It’s easy to see then, that a playlist that lets a person sit back and watch video after video without having to do anything will increase the likelihood that they’ll watch more of each video, and also the amount of time they will spend on the site in total.

This means that your videos and your playlist will be looked upon favourably by YouTube’s watch time algorithm.

2. More Chances to Rank

Playlists don’t only appear on your channel page, but they also appear in both YouTube’s search results and Google’s; they also appear in suggested video sections.

Considering how much you want just one of your videos to appear in these sections, imagine how great it would be for a playlist containing ten of your videos to appear there.

3. Target New Keywords

Because playlists appear as separate entities, they also help you rank for keywords you may not be targeting with individual videos.

For example, categorizing your music into different playlists to target different subgenres of your sound.  

4. Increase Views For Less Watched Videos

There is no restriction on which videos you can put in a playlist, they can be yours, someone else’s, or a mix of both.

This means that you can mix in popular tracks that belong to you or other people with some of your own which haven’t gotten as much love therefore upping the view count and watch time of the videos that need it. 

How to Optimize & Promote Your Playlist

Now you’ve got your beautifully crafted playlist you’ll want to make sure it’s set up to make the most of it.

1. Intro

This is something that most of the time shouldn’t be needed. However, if the playlist needs a bit of context then you should create a small intro video that quickly lets people know the point of the playlist without boring them so they go away.

Also YouTube currently only lets you choose the thumbnail of one of the playlist’s videos to be the thumbnail for the whole playlist. So, if you don’t like any of the thumbnails of the videos, you can upload an intro with a custom thumbnail that you like.

 2. Only Select The Relevant Parts

There’s a good feature for playlists that allows you to choose the start and end points for a video in a playlist. Most of the time this won’t apply as you will want to have the full tracks being played. 

But it is useful if a lot of videos have similar intros or ends that should be cut so people don’t watch them again and again.

Also if there is just a small part of a video that fits into the playlist then it should be only this that appears in the playlist to stop people from getting bored. The last thing you want is people leaving your playlist.

3. MetaData

Optimizing the metadata is similar to how you would optimize a single video, except there is less to optimize. You need to create a catchy title and description for your playlist which contains the keywords you want to target.

The playlist’s thumbnail should be something which is likely to attract clicks while still being relevant.

4. Promotion

Finally you can promote your playlist in a similar way to promoting a normal video, by sharing it on your social profiles, putting it on your channel page, and allowing comments.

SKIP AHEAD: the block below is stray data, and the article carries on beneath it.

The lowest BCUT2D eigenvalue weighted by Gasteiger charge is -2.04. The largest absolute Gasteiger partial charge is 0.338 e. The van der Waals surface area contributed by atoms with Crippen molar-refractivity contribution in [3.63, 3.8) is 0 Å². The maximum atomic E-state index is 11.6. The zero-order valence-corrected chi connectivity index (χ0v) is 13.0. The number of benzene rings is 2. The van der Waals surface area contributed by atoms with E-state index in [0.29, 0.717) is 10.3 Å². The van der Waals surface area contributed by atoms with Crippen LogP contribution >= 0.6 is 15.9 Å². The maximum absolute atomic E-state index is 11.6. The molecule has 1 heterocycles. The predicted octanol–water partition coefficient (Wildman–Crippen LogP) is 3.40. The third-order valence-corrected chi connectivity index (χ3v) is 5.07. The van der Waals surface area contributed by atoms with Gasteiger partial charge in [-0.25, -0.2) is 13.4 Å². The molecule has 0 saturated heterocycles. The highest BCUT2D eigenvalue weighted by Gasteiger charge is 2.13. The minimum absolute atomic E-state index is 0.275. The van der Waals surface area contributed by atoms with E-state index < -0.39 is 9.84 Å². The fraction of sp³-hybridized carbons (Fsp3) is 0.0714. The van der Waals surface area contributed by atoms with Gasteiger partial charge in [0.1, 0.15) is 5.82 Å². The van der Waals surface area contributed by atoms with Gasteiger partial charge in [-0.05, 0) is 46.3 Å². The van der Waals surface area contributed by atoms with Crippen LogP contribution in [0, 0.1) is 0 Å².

In addition to this you should also keep the playlist updated as every time you add a video to the playlist it will show up in your feed, giving it more exposure.

Now you know the benefits of using YouTube playlists you can start unleashing the power of this underused tactic.

The YouTube Creator’s Guide to Sponsored Content

Here we are going to take a deeper look at sponsored content – talking about what it is, how to deal with sponsors, and how to get sponsored content right.

Does YouTube allow sponsored content?

Yes, for certain types. The main rule you need to know is that if the advert could be placed on the video in a similar way with YouTube ads, then it should be done with YouTube ads.

So you can’t have an advertiser’s video advert just appear at the beginning of your video as this is something that could be created with pre-roll ads, the same thing applies for image overlays and other ad formats that youtube supports.

YouTube reserves the right to remove your videos or penalize your account if you aren’t complying with their terms.

 Who do you need to tell?

If you have some sort of product placement or sponsored content then you will need to tell YouTube when you upload the video.

You can find the checkbox under the monetization tab in your video manager.

As well as informing YouTube, you may also be bound by law to tell viewers of your video that it contains product placements. This obviously depends on what the laws are in your location. We’d recommend always telling people anyway but we will cover that later.

This might mean that Google will stop showing ads on that video as the content you are reviewing might be in conflict with the adverts Google might display.

Make the sponsored content fit well with your content

If an advertiser is paying you to mention their product then you should blend it into your content. Obviously, if the whole video is a review of a product then this doesn’t need to be said.